Can A Stranger’s Cancer Therapy Put Your Health At Risk?

Cancer Misdiagnosis, Cases

Are radioactive cancer treatments putting healthy people at risk? According to a recent New York Times article, “When a cancer therapy puts others at risk” by Matthew L. Wald, some medical experts argue that the treatment given to thyroid cancer patients could be doing just that.

Cancer patients are treated by having them swallow a radioactive isotope to kill the malignant cancer cells. This isotope makes patients potentially dangerous to other people for up to a week. Although patients used to be required to be quarantined following this type of treatment, in 1997, the Nuclear Regulatory Commission abolished this requirement and stated that patients can go home immediately after treatment when they are the most radioactive.

Although many patients who live close can just go home, patients who have taken public transportation to receive treatment may need to board a plane or a bus. The radiation from the treatment could potentially harm fellow plane or bus passengers. Last year, a New York patient boarded a bus for Atlantic City, N.J., and set off a radiation alarm in the Lincoln Tunnel.

According to Wald, the question of where patients should go following treatment is a question now drawing concern from the medical community and patients alike. This week, the Nuclear Regulatory Commission met about reinstating its previous quarantine requirement and publicly announced that they have “made a mistake” by dropping it in the first place.

Because hospitals do not allow these patients to stay overnight, about five percent of patients choose to stay in a hotel alone following treatment rather than risk contaminating family members or the public. Patients that do not live alone are also in a bind following treatment. Patients with young children or pregnant women living in their homes must find somewhere to stay following treatment as the radiation could potentially cause them harm.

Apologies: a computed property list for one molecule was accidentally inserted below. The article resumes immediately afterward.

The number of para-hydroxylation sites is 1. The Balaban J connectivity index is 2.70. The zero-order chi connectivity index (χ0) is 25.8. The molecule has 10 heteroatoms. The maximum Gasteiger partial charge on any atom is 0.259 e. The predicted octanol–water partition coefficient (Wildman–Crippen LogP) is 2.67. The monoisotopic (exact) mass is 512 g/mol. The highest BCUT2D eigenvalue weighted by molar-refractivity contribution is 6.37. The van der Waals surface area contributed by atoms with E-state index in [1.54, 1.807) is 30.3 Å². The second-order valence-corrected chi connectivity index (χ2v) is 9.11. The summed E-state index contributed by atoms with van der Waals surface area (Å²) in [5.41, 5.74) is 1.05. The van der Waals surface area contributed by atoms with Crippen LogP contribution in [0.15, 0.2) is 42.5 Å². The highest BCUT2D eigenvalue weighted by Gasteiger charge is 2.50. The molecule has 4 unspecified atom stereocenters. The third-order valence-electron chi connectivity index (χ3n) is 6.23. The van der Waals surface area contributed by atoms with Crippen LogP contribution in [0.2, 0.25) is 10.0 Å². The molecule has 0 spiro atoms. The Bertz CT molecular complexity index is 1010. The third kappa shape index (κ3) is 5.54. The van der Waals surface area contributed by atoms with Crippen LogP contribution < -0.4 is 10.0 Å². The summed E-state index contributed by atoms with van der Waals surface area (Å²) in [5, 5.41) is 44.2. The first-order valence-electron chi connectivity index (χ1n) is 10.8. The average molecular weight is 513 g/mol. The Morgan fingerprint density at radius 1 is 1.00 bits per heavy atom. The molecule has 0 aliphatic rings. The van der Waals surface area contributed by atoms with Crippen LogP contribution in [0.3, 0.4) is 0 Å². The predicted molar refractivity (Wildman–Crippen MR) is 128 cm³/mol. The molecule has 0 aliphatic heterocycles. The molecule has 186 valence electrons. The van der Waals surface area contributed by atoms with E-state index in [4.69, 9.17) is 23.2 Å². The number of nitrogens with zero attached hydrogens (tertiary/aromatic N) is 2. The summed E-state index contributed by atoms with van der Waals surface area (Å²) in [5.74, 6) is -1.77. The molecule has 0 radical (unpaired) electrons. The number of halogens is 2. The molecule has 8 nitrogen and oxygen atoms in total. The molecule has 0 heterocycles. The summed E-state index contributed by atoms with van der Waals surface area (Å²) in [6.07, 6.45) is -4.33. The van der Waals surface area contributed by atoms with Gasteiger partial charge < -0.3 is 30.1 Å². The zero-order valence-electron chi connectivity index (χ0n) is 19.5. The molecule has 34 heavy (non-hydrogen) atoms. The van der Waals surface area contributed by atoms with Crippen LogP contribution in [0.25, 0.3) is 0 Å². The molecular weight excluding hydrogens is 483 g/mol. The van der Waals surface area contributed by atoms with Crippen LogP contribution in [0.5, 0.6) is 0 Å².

Although radiation experts raise doubts that these thyroid patients pose a public health risk, some scientists have estimated that a secondhand dose of the radiation from a patient “could exceed an average American’s annual level from all natural sources and three or four times the safe level recommended for a pregnant woman”. Thyroid cancer patients are given a number of instructions on how to reduce their risk of contaminating others.

Those receiving treatments are advised not to sleep next to another person, or hug children and pregnant women for about a week. They are also advised to stay several feet away from other people and to try and keep others from coming into contact with their saliva, urine and other body fluids. In fact, last year, New York City health officials stated that radiologists and endocrinologists should not advise patients to stay in a hotel as there is potential that hotel patrons and staff could inadvertently receive radiation.

Unfortunately, there isn’t any hard data to prove whether radioactive patients are actually a danger to the public. While I am slightly skeptical about the amount of secondhand radiation the public can receive these patients, I think it is best to be on the safe side and quarantine these patients. I feel extremely bad for these patients. Not only must they go through the trauma of having cancer and treatment, they have nowhere to stay while they are being treated. I fully support the reinstatement of the quarantine requirement so that hospitals will be forced to provide a place for these patients to stay. I hope that the Nuclear Regulatory Commission seriously considers all of the options available and that hospitals begin to make rooms available for these patients following treatment.